Healthy vision can be a key component to independence and well-being for people of all ages. However barriers such as poor access to eye care, lack of insurance coverage, and inconsistent policies for eye health can prevent early detection and treatment of eye disorders. Prevent Blindness is committed to convening stakeholders in vision, public health, and patient advocacy to address the barriers to healthy vision and work to increase the uniformity of vision preservation nationally. To accomplish this, the Center for Vision and Population Health at Prevent Blindness (CVPH) has been established as a national coordinating body for effective practices, state-level technical assistance, and programmatic interventions.
In 2016, the National Academies of Sciences, Engineering, and Medicine (NASEM) published the landmark report Making Eye Health a Population Health Imperative: Vision for Tomorrow, defining vision and eye health problems as a growing public health concern for the nation. It proposed nine recommendations to improve vision and health equity in the United States.
Prevent Blindness, in partnership with the National Association of Chronic Disease Directors (NACDD), convened a follow-up meeting of stakeholders to assess the feasibility of establishing a national technical assistance resource center for vision and eye health to advance the recommendation of the report and to generally elevate vision and public health as a national priority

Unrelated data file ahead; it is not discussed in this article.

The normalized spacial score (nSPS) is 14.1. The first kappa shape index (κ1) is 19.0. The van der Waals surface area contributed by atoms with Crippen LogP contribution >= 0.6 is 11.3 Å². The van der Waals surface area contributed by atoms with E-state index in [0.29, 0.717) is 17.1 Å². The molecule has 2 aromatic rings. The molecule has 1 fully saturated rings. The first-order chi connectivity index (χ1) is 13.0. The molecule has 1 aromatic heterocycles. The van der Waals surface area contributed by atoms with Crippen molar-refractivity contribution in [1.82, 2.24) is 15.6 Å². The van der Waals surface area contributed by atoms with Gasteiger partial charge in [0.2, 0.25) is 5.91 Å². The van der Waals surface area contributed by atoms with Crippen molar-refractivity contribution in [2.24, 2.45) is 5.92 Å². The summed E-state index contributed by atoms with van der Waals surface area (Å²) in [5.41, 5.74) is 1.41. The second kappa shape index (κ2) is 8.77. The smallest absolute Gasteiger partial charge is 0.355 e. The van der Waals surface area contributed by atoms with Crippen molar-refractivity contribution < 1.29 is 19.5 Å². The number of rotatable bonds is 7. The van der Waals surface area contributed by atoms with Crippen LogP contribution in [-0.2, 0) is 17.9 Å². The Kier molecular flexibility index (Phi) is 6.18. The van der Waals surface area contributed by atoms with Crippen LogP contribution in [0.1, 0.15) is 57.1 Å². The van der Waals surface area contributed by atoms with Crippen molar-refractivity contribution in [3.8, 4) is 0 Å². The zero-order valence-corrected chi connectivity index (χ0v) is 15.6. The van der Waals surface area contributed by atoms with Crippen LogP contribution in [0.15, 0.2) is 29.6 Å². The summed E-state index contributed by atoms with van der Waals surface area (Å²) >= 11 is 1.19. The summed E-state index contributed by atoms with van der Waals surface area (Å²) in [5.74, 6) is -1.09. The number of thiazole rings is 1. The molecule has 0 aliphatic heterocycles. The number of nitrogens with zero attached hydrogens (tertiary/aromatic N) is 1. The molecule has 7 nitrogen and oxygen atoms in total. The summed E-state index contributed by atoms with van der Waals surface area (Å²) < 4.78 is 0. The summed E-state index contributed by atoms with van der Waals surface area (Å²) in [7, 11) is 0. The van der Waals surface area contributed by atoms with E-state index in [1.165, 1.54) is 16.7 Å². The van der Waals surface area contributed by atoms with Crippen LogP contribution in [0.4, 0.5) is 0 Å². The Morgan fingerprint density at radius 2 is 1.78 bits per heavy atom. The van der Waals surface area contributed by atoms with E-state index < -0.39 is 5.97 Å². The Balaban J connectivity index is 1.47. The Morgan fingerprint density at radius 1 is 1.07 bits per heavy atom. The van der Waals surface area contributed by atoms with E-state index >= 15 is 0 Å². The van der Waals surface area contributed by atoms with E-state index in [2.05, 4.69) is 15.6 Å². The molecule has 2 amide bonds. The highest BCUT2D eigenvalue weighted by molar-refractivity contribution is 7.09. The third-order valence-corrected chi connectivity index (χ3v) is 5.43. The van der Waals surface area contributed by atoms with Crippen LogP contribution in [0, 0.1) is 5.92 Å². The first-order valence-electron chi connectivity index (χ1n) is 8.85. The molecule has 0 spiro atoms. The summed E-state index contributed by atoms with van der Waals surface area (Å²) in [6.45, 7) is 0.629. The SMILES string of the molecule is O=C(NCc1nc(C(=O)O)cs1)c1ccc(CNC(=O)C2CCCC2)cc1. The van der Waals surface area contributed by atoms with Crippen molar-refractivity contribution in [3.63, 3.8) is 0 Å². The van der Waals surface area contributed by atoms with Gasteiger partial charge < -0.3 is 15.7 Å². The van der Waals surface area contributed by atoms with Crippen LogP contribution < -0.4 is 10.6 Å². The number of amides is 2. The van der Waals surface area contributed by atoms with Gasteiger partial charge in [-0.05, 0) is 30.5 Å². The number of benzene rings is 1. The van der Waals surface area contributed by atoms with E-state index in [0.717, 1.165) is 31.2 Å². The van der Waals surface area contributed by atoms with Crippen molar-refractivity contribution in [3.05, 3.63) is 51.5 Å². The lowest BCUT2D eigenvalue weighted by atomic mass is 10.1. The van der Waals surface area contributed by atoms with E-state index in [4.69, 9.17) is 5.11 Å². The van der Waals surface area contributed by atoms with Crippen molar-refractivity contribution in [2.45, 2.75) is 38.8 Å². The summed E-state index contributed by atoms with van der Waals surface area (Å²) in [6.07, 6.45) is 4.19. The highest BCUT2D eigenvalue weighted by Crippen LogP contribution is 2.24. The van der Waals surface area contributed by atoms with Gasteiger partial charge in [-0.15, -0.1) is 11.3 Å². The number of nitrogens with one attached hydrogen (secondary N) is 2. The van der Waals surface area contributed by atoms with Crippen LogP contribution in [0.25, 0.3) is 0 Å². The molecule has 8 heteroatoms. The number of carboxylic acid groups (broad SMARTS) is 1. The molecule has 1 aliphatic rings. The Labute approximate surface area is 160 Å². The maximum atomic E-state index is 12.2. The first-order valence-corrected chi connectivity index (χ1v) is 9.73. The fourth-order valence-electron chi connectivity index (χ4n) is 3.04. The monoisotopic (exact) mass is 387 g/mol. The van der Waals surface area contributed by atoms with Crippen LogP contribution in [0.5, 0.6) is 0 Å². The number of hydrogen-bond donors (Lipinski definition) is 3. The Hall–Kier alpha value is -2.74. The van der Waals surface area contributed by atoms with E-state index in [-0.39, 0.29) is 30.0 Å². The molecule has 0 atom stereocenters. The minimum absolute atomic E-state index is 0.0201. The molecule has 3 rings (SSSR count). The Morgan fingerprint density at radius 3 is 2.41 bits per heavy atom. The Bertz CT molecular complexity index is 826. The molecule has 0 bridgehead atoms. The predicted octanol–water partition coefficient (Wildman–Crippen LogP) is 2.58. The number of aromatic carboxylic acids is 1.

Through this process, the Center was conceived to carry out the critical role as a convener of national experts on eye care, vision, and public health. It will collaborate with community, state, and national stakeholders. It will support state-level programs by delivering technical support and evidence-based interventions. While the Center’s activities will draw guidance from the NASEM report, it will also be responsive to emerging topics to sustain a population health approach to vision and eye health.
The Center will advance seven core functions:
- Support ongoing surveillance efforts, including the use of predictive analytics to determine the likelihood of future outcomes, and contribute to enhanced understanding of incidence, prevalence, and trend data about vision and eye health.